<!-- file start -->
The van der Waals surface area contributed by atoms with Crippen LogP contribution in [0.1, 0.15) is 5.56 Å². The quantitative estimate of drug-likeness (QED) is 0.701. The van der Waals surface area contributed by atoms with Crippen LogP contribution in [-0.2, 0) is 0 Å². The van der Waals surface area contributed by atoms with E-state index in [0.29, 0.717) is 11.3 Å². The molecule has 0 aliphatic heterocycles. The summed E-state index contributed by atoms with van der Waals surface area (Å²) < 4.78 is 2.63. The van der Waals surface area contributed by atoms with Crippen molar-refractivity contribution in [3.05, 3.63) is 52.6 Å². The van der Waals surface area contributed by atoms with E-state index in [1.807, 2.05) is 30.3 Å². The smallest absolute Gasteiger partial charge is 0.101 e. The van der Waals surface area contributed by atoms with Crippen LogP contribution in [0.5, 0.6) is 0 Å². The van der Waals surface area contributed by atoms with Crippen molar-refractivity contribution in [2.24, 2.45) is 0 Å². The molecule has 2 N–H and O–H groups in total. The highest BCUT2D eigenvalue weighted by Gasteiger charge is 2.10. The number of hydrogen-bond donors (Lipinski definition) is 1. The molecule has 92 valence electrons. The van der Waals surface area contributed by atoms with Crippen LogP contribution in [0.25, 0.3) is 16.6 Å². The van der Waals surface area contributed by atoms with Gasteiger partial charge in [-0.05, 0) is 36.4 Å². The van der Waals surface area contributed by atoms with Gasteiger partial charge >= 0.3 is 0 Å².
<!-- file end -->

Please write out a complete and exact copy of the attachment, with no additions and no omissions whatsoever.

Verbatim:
The van der Waals surface area contributed by atoms with Crippen LogP contribution in [0.1, 0.15) is 5.56 Å². The quantitative estimate of drug-likeness (QED) is 0.701. The van der Waals surface area contributed by atoms with Crippen LogP contribution in [-0.2, 0) is 0 Å². The van der Waals surface area contributed by atoms with E-state index in [0.29, 0.717) is 11.3 Å². The molecule has 0 aliphatic heterocycles. The summed E-state index contributed by atoms with van der Waals surface area (Å²) < 4.78 is 2.63. The van der Waals surface area contributed by atoms with Crippen molar-refractivity contribution in [3.05, 3.63) is 52.6 Å². The van der Waals surface area contributed by atoms with E-state index in [1.807, 2.05) is 30.3 Å². The smallest absolute Gasteiger partial charge is 0.101 e. The van der Waals surface area contributed by atoms with Crippen LogP contribution in [0.5, 0.6) is 0 Å². The van der Waals surface area contributed by atoms with Crippen molar-refractivity contribution in [2.24, 2.45) is 0 Å². The molecule has 2 N–H and O–H groups in total. The highest BCUT2D eigenvalue weighted by Gasteiger charge is 2.10. The number of hydrogen-bond donors (Lipinski definition) is 1. The molecule has 92 valence electrons. The van der Waals surface area contributed by atoms with Crippen LogP contribution in [0.25, 0.3) is 16.6 Å². The van der Waals surface area contributed by atoms with Gasteiger partial charge in [-0.05, 0) is 36.4 Å². The van der Waals surface area contributed by atoms with Gasteiger partial charge >= 0.3 is 0 Å².